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Poison Ivy

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  • Poison Ivy

    A couple of weeks ago I was out clearing some brush. I didn't see any poison ivy. However one of the plants must have been really grumpy about being dug up. I've been eat up with contact dermatitis on my legs, arms and stomach. I actually don't think it's poison ivy because the blisters haven't been as pronounced as I've typically seen with PI. This seems to be very tenacious and aggressive. It's more likely to be sumac. The itching has been so bad it's been waking me up every hour and a half for the past several nights. I've tried all the regular treatments of Calamine lotion and spray, Neosporin, Hydracortisol, Benedryl cream without any effect at all. Historically I've had really good results from using alcohol wipes to dry it up. But, not this time. The only thing I found in the medicine cabinet that offered any relief at all was hemorrhoid cream took the sting out of the massive itching. You can probably tell I was getting desperate. My hands were itching so bad that I would wear Nitril gloves all night long trying to find relief.

    I have learned a few new things that I want to share,

    First, if there's the slightest possibility of exposure to a poisonous plant, the #1 priority has to be to get rid of any plant oils on your skin, clothes, towels and anything else you may have touched, AS SOON AS POSSIBLE to limit the spread of the contact dermatitis. I found an interesting bar soap (sold in the laundry detergent section for removing stains) called Fels-Naptha. The name is rather ironic. It was originally made by the Fels Soap Company and has been sold a couple of times to different companies. It originally contained naptha which is a Volatile Organic Compound that was put on the cancer agent list. So instead of containing naptha it now has terpenes in it. So Fels-Naptha is neither owned by Fels or contain naptha. However it does still receive high praise for fighting poison ivy. I tried it late in the course of this exposure. It provided a slight reduction in itching, but not much. I think it would probably be wonderful when initially dealing with getting rid of the raw plant oils. I've heard that a lot of hikers, lumberjacks and preppers carry a piece of Fels-Naptha with them in the field and use it at the slightest provocation.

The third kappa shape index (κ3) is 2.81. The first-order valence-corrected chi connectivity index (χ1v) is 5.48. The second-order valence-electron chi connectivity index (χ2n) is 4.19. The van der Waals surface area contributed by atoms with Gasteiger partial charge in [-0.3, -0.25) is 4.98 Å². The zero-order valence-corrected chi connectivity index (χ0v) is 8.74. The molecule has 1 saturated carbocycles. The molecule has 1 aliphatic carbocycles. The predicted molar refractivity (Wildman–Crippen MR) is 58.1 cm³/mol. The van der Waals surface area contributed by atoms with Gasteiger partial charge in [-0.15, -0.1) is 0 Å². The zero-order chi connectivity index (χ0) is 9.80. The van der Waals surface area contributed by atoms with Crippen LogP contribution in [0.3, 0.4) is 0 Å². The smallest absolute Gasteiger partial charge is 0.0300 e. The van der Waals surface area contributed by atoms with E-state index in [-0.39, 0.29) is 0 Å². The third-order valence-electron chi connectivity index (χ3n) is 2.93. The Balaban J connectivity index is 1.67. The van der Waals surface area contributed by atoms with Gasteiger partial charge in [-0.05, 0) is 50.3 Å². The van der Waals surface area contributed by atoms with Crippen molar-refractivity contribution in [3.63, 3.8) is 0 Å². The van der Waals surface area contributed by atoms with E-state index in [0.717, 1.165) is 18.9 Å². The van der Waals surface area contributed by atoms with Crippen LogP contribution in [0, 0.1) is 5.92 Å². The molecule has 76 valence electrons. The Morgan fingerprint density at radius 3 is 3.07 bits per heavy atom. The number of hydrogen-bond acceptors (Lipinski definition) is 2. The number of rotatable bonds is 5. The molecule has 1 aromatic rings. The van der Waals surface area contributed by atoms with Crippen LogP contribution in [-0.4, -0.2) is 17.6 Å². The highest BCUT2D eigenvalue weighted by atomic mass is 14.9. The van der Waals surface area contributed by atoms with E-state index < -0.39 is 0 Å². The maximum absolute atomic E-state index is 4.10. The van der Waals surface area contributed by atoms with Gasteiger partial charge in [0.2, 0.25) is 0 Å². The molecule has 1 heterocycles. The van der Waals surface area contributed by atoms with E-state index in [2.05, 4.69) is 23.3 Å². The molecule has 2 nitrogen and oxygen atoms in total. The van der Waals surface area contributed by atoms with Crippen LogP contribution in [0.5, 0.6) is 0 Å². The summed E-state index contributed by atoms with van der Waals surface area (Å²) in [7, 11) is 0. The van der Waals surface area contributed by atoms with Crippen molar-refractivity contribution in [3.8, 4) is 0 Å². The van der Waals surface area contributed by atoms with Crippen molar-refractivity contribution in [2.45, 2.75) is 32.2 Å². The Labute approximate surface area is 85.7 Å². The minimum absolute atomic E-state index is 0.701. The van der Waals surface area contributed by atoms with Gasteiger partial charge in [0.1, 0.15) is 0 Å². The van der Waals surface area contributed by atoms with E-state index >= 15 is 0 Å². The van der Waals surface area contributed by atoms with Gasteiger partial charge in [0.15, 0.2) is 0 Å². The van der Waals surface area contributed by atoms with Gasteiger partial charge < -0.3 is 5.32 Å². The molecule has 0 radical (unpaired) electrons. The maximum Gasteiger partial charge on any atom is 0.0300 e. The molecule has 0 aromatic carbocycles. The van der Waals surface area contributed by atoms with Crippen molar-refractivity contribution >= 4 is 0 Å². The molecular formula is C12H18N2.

Surprisingly, there has been a strong correlation with taking Quercetin, vitamin C, Zinc and Advil. I started taking those every 4 hours and every time the itching symptom would subside. It may have been a coincidence. But, it's been working so I've been sticking with it.

    The last thing that I found was a spray called Tecnur. The reason I tried it is because it has an ingredient called Calendula Officinalis extract. A few days earlier I made a salve from Calendula Officinalis tincture which was better than the hemorrhoid cream, but still not what I really needed. Anyway, this Tecnur spray with the concentrated Calendula extract provides almost instant itching relief that lasts several hours. It's interesting that Tecnur lists Calendula as an inactive ingredient

    My initial exposure sites have finally turned the corner and starting to get better. The secondary contact areas are still raging. But, at least I have some good tools to fight back with now.

    From here on out I'll keep stocked up on Fels-Naptha and Tecnur to fight future bouts with poisonous plants.

    Of course this protocol may not be right for you. I'm just sharing what I experienced for me. Everyone's different. Many people are actually allergic to poison ivy and need to seek medical attention as soon as possible.

    Hope I haven't given you subliminal itching. That sounds like an ancient curse. But, at least you have a few ideas how to deal with it.

  • #2
    YIKES! Hope you're fully recovered soon!
    Sticky Icky Ickys (I think I'm in love )
    Spruce 120's (they served me well)
    Trikke Skki


    • #3
      Ohh, that's a rough go!

      Poison ivy is relatively rare around my neck of the woods, and I've seen it but never tangled with it. Stinging nettle is a bit more common, but it's a completely different beast... doesn't attack you with nasty oils, just injects you with formic acid. At least nettle's good to eat in the spring... most of my stings are admittedly due to picking the shoots without gloves. Makes your fingertips tingle for a day or two.